Remaining Schools

I’ve had to reexamine a lot of my priorities over the past month or so and have had to realize that if I wanted to do the kind of program I’m interested in, I needed to reevaluate a few things. To that end, I sort of altered the way I had been looking for schools to apply to.

I’ve concluded that I’d like to do a PhD in computational biology or biostatistics, depending on the school. I’d like to integrate my interest in math, programming, and quantitative science into medicine. I’ve come to realize that this makes me somewhat incompatible with a significant number of MD / PhD programs. So to maximize my chances of getting an acceptance somewhere, I screened schools in the following way:

  • I created a sortable list of all 130 medical schools in the US and removed all that were in areas I really didn’t want to live for 7-8 years.
  • I went through the MD / PhD program websites and looked to see which had progras in computational biology, bioinformatics, or something similar. I feel compelled to point out that the quality of medical school websites varies greatly. Some are fantastic and give you a great sense of what they’re about. Others, not so much.
  • Some schools make it abundantly clear that they are only interested in the ‘basic sciences’. I’ve learned that this is code for the Holy Trinity: biochemistry, neuroscience, and molecular biology. Once I concluded I wasn’t going to find a home there, I removed them from the list.

That leaves 18 schools, which I’ve listed here. I’ve arranged them in relative order of perference, but until I do more research, I’m not sure which ones will be at the top of my list:

University of Washington School of Medicine
Harvard Medical School
University of Iowa Roy J. and Lucille A Carver College of Medicine
University of Chicago, Pritzker School of Medicine
Vanderbilt University School of Medicine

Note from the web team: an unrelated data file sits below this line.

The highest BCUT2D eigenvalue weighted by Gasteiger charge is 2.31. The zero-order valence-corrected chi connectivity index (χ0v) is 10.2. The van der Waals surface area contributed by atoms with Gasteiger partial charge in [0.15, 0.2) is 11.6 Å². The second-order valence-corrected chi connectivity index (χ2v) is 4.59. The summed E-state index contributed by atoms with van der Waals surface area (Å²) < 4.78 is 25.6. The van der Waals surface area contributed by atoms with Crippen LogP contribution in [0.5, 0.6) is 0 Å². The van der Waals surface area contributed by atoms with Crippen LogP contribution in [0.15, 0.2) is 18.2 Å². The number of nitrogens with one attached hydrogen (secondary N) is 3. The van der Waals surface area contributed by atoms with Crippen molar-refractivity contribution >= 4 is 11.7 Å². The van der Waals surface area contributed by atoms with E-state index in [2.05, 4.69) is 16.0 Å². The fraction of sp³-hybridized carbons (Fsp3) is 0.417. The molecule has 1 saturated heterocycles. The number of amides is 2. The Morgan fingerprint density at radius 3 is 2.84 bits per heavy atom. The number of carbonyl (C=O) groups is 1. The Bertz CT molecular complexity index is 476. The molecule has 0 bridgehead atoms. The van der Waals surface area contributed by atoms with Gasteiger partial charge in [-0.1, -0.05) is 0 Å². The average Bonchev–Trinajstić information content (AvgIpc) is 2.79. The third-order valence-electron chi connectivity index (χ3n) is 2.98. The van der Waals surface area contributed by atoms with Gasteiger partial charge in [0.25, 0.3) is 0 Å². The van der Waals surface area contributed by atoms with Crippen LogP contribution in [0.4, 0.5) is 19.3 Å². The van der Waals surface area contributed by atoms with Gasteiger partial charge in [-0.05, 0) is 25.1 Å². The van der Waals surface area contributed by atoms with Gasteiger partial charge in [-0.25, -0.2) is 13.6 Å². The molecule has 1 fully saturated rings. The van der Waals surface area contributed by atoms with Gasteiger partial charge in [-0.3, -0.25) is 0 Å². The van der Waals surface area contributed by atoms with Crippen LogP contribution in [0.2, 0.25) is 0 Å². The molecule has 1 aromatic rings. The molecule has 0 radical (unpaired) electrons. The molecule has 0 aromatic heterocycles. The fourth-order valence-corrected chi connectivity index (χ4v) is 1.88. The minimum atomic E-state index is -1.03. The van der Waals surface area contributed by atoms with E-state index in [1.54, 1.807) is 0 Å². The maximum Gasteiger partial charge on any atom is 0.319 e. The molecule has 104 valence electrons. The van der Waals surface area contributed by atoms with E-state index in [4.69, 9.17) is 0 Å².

Oregon Health & Science University School of Medicine

Washington University in St. Louis School of Medicine
Wake Forest School of Medicine of Wake Forest Baptist Medical Center
University of North Carolina at Chapel Hill School of Medicine
Raymond and Ruth Perelman School of Medicine at the University of Pennsylvania
University of Pittsburgh School of Medicine
Baylor College of Medicine

Indiana University School of Medicine
University of Wisconsin School of Medicine and Public Health
University of Michigan Medical School
University of Minnesota Medical School
University of Colorado School of Medicine
University of Virginia School of Medicine

I don’t intend to apply to all of these schools, but I have no idea how competitive I will be for these programs. My undergrad GPA is atrocious and I don’t have a tremendous amount of medical research experience under my belt.

I was shocked to find that Harvard made its way onto my list – but programs like mathematical biophysics have a way of snagging my attention. Anyway, thoughts on any of these?

Death by a Thousand Deadlines

My committee letter application for my post-bacc institution is due this Friday at 5:00 PM.  I was chatting with a buddy of mine earlier tonight and told him how much work I still had left to do on my application and he mentioned how he hated deadlines.  I started to realize that, among the many things I have to look forward to, meeting deadlines is going to characterize the next ten years of my life.  There are deadlines for application.  Deadlines for secondaries.  Deadlines for deciding on where to go if I’m accepted.  Deadlines for everything in graduate school, I’m sure.  Deadlines.  Deadlines.  Deadlines.